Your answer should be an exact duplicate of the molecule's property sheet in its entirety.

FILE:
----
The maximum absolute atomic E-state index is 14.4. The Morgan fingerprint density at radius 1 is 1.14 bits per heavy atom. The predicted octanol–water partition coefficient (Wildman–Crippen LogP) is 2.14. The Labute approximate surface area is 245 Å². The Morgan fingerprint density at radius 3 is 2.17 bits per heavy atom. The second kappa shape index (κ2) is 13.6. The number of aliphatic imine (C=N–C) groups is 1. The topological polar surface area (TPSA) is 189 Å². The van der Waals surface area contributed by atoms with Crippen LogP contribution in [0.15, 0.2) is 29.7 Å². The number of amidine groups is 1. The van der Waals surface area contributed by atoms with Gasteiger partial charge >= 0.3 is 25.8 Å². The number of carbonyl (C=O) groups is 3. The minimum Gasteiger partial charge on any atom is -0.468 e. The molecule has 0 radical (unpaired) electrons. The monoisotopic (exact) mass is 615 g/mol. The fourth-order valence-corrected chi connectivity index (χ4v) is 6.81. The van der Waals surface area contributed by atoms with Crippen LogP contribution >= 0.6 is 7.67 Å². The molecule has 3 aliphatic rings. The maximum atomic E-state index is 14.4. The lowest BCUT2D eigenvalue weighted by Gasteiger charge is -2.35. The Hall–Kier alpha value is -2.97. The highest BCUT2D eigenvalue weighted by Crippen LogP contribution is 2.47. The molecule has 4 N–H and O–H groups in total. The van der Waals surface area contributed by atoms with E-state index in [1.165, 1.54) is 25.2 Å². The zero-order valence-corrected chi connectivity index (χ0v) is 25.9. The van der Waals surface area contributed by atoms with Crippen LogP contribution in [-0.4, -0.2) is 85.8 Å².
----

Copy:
The maximum absolute atomic E-state index is 14.4. The Morgan fingerprint density at radius 1 is 1.14 bits per heavy atom. The predicted octanol–water partition coefficient (Wildman–Crippen LogP) is 2.14. The Labute approximate surface area is 245 Å². The Morgan fingerprint density at radius 3 is 2.17 bits per heavy atom. The second kappa shape index (κ2) is 13.6. The number of aliphatic imine (C=N–C) groups is 1. The topological polar surface area (TPSA) is 189 Å². The van der Waals surface area contributed by atoms with Crippen LogP contribution in [0.15, 0.2) is 29.7 Å². The number of amidine groups is 1. The van der Waals surface area contributed by atoms with Gasteiger partial charge >= 0.3 is 25.8 Å². The number of carbonyl (C=O) groups is 3. The minimum Gasteiger partial charge on any atom is -0.468 e. The molecule has 0 radical (unpaired) electrons. The monoisotopic (exact) mass is 615 g/mol. The fourth-order valence-corrected chi connectivity index (χ4v) is 6.81. The van der Waals surface area contributed by atoms with Crippen LogP contribution >= 0.6 is 7.67 Å². The molecule has 3 aliphatic rings. The maximum atomic E-state index is 14.4. The lowest BCUT2D eigenvalue weighted by Gasteiger charge is -2.35. The Hall–Kier alpha value is -2.97. The highest BCUT2D eigenvalue weighted by Crippen LogP contribution is 2.47. The molecule has 4 N–H and O–H groups in total. The van der Waals surface area contributed by atoms with E-state index in [1.165, 1.54) is 25.2 Å². The zero-order valence-corrected chi connectivity index (χ0v) is 25.9. The van der Waals surface area contributed by atoms with Crippen LogP contribution in [-0.4, -0.2) is 85.8 Å².